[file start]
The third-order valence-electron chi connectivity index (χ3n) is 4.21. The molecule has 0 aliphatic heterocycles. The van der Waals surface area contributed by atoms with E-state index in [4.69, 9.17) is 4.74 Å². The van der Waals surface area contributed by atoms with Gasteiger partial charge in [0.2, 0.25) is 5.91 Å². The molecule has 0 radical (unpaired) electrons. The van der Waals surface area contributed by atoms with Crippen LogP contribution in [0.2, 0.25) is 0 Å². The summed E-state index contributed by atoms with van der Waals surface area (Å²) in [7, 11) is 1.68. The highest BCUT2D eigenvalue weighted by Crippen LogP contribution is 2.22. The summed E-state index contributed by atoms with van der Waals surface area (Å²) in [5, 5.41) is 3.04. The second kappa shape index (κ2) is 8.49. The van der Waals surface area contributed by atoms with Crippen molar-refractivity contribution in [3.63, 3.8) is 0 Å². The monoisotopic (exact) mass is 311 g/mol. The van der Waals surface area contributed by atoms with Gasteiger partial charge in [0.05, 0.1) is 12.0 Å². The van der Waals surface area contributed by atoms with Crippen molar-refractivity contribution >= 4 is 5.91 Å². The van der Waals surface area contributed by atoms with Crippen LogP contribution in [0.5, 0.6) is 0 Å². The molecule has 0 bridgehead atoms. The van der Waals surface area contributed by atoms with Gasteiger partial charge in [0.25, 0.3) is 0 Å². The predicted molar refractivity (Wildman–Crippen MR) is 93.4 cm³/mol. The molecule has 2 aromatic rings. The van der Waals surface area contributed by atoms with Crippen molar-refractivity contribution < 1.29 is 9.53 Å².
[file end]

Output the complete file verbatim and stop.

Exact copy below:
The third-order valence-electron chi connectivity index (χ3n) is 4.21. The molecule has 0 aliphatic heterocycles. The van der Waals surface area contributed by atoms with E-state index in [4.69, 9.17) is 4.74 Å². The van der Waals surface area contributed by atoms with Gasteiger partial charge in [0.2, 0.25) is 5.91 Å². The molecule has 0 radical (unpaired) electrons. The van der Waals surface area contributed by atoms with Crippen LogP contribution in [0.2, 0.25) is 0 Å². The summed E-state index contributed by atoms with van der Waals surface area (Å²) in [7, 11) is 1.68. The highest BCUT2D eigenvalue weighted by Crippen LogP contribution is 2.22. The summed E-state index contributed by atoms with van der Waals surface area (Å²) in [5, 5.41) is 3.04. The second kappa shape index (κ2) is 8.49. The van der Waals surface area contributed by atoms with Crippen molar-refractivity contribution in [3.63, 3.8) is 0 Å². The monoisotopic (exact) mass is 311 g/mol. The van der Waals surface area contributed by atoms with Gasteiger partial charge in [0.05, 0.1) is 12.0 Å². The van der Waals surface area contributed by atoms with Crippen molar-refractivity contribution >= 4 is 5.91 Å². The van der Waals surface area contributed by atoms with Crippen LogP contribution in [0.5, 0.6) is 0 Å². The molecule has 0 bridgehead atoms. The van der Waals surface area contributed by atoms with Gasteiger partial charge in [0.25, 0.3) is 0 Å². The predicted molar refractivity (Wildman–Crippen MR) is 93.4 cm³/mol. The molecule has 2 aromatic rings. The van der Waals surface area contributed by atoms with Crippen molar-refractivity contribution < 1.29 is 9.53 Å².